Friday, 27 November 2015

The Lost Girl by Liz Harris 
Release Date: 16th October 2015
Publisher: Choc Lit
Genres: Historical Fiction / Romance

Earlier in the week I was luck enough to read and review The Lost Girl by Liz Harris. You can read my review here. Now, I'm thrilled to welcome the lady herself back to the blog with an author interview.


Do you write under your real name or is this a pen name you use?

I write under my real name - Liz Harris. I’ve been a Liz rather than an Elizabeth since university days. Although I’ve written contemporary as well as historical novels, I’ve used the same name for both genres.

Where are you from?

I was born and brought up in London, England. I lived in California for six years, though, and my love of the US has stayed with me.

Did you write as a child?

I’ve always loved writing – essays, letters, imagining I was a donkey in a desert, anything I was given to write. However, for many years I failed to spot that there could be a way of bringing together my love of reading and my love of writing. I rather assumed that books just happened, and never thought about me being instrumental in making them happen. It was a long time before a chance remark from a desperate friend, in receipt of yet another voluminous letter from me, set me on the road to writing novels.

What was the first thing you ever had published?

I’m excluding the letters about films I’d seen that I used to send to cinema magazines, and which were published. I’m excluding also my article for a caving magazine after I’d been saved from a near-death situation far beneath the surface of the ground. My first published novel was The Road Back, set in the 1950s and 1995 in London and in Ladakh. Colin Dexter, the author of Morse, wrote of the novel which he told me he greatly enjoyed, ‘A splendid love story, so beautifully told.’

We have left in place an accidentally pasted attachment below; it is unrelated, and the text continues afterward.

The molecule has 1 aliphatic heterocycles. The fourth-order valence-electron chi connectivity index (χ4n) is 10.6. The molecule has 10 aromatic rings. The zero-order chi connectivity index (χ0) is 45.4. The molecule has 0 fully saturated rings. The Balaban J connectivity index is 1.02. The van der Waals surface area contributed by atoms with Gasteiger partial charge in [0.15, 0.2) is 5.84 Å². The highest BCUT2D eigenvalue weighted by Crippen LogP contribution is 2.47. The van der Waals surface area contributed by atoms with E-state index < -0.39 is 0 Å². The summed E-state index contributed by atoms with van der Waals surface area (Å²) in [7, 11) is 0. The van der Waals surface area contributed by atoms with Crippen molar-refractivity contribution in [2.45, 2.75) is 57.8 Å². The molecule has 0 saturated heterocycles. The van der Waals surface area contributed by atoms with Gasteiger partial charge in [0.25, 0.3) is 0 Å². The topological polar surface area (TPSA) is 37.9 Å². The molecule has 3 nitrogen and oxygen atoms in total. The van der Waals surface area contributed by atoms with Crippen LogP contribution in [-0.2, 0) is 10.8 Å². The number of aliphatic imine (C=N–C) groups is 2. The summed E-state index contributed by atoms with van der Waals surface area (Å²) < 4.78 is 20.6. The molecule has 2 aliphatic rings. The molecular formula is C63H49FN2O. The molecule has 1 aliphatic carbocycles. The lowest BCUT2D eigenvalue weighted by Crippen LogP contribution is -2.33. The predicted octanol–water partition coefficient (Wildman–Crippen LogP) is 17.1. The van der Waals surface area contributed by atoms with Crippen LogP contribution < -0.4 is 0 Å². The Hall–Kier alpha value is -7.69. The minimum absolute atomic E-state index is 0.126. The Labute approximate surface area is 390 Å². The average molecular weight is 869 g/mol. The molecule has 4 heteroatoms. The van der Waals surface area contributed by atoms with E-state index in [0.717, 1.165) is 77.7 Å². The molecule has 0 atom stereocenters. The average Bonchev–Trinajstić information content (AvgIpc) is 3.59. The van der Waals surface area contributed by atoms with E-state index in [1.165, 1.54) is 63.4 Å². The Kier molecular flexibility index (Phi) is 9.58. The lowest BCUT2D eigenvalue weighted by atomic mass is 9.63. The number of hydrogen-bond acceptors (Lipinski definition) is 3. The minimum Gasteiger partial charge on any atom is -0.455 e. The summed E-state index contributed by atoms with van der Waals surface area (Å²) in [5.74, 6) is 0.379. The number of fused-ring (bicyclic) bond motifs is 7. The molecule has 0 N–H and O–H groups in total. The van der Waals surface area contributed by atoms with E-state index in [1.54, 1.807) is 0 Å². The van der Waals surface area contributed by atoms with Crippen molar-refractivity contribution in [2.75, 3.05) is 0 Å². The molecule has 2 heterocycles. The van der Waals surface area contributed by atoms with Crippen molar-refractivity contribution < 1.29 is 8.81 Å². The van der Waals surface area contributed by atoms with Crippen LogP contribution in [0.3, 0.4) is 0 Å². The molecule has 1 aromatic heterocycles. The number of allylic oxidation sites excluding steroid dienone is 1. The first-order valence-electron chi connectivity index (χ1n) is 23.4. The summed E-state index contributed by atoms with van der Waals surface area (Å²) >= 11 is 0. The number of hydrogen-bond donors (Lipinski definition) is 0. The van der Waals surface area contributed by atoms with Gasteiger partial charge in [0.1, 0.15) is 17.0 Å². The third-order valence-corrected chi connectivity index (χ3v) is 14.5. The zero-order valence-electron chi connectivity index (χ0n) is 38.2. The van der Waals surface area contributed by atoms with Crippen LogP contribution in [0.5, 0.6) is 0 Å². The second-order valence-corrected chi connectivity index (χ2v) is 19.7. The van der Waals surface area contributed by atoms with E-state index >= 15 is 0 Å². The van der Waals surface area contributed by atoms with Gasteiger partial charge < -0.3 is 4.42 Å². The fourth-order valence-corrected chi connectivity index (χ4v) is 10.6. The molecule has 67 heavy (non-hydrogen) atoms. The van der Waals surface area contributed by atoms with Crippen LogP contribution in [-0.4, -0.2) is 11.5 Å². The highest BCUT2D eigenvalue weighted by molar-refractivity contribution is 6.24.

Do you have a writing routine?

Never let it be said that I’m a creature of habit, but …

Every morning when I come downstairs, the first thing I do is go into the study and switch on my laptop. I then go into the kitchen and make the same breakfast that I’ve had for more years than I can count – a form of muesli that I make myself – and then take that, with a cup of tea, into the study where the computer is waiting, all warmed up.

While eating my cereal, I catch up with twitter, Facebook and my emails, and do any administrative work That Must Be Done. When the deck is clear – figuratively, but alas not literally (as an historical writer, I have books and research notes all over the place when I write), I start working. I write all day, pausing briefly at some point mid-morning to swap nightie for jeans, and again a little later for lunch, the same lunch that I always have, which is cheese, apple and yoghurt.

Very wisely, I take care of the need for daily physical exercise in addition to my mental exercise. Every hour on the hour, I rise from my very comfortable computer chair, walk along to the kitchen, make a mug of coffee, and return with it to my study.

Do you have any writing rituals? 

I start my day’s work by editing everything I wrote the day before. In doing that, I tighten the text that I’ve already written, and by the time I finish, I have the words and phrases I’ve recently used so clearly in my mind that I lessen the risk of repetition in what I’m about to write. In addition, when I’m ready to break fresh writing ground, I’m already in my characters’ heads and back in the period in which I’ve set my novel.

Do you have a current work in progress?

I have just submitted another full-length novel to Choc Lit and I’m already working on the next novel, The Inheritance.

Where did the idea for The Lost Girl come from?